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February 14, 2003
La Regle du jeu
Early last week, ESPN.com published a column by Jayson Stark that proposed 20 rules changes for MLB, ranging from the cosmetic ("Toughen up the save rule") to the crazed ("But add the designated fielder"). Now, I'm not going to talk in particular about Stark's column today, except to say that I think many of his suggestions sound good until you give serious consideration to how they would affect the way the game is played.
For instance, discussion on this topic has mostly centered around the idea of the intentional walk, and how annoying it is to see Barry Bonds get issued a free pass every time up to the plate.
There's really no other sport where a team can remove their opponent's best player from competing. You've got to put players on rotating Hack-a-Shaq duty, which then puts him at the free throw line, where he's much less effective, but you're still giving him shots. If he'd ever decided to learn how to shoot free throws (say, by talking to Rick Barry), he'd make that strategy even less profitable. You can have multiple guys rush a star NFL quarterback, or try to bottle up a great rusher, but that only limits their ability to compete.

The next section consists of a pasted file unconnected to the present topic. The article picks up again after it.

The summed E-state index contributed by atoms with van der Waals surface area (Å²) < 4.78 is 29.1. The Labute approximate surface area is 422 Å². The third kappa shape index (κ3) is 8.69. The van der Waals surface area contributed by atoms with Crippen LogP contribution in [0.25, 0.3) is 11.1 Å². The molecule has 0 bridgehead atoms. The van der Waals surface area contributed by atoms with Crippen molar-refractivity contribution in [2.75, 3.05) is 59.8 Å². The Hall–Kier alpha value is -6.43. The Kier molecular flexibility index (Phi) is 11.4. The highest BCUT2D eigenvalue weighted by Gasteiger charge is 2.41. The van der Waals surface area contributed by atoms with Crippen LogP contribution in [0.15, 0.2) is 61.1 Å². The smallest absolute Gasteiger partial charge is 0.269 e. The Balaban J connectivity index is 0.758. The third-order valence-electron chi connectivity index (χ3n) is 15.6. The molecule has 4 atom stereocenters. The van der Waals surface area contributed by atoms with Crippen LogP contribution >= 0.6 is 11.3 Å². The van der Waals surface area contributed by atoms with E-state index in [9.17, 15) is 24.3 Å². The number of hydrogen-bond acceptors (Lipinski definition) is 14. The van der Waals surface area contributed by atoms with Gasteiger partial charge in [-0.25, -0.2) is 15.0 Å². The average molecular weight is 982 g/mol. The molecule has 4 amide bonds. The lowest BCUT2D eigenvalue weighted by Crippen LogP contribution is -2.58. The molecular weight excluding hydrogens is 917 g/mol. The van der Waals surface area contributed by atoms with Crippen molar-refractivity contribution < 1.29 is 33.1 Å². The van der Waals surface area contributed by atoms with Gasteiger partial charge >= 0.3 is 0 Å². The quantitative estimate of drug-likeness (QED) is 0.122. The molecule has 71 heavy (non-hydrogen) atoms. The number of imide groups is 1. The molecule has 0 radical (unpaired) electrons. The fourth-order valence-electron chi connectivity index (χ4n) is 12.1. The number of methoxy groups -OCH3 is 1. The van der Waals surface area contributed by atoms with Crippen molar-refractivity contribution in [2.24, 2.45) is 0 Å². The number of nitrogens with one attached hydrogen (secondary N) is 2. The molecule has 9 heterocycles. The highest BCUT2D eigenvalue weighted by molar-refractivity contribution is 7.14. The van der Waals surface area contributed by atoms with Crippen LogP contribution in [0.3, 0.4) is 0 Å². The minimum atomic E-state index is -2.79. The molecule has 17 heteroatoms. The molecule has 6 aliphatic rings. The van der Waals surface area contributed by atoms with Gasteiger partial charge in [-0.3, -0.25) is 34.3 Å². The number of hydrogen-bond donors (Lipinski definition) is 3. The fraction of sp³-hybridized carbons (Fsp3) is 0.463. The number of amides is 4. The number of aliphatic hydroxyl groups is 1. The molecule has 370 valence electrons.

I am opposed, though, to a change in the way baseball rules work. Baseball rules have a philosophy to them, a certain elegance. For every situation, here is what you can and cannot do. And yet, for all of its structure, baseball has great flexibility - you could, if you wanted, play a pitcher, catcher and seven-outfielder defense. Each rule, like every batter-pitcher matchup, stands alone. There is little written on intent, little on what has already occurred in the game.
Attempts to change these principles have had unintended consequences. For instance, take the league's stance on beaning, Rule 8.02. If a pitcher hits the batter with a pitch, the umpire can either eject the pitcher (or the manager and the pitcher) or warn both teams that throwing at another hitter will result in an ejection. And the umpire can, if "circumstances warrant," warn both teams before the game.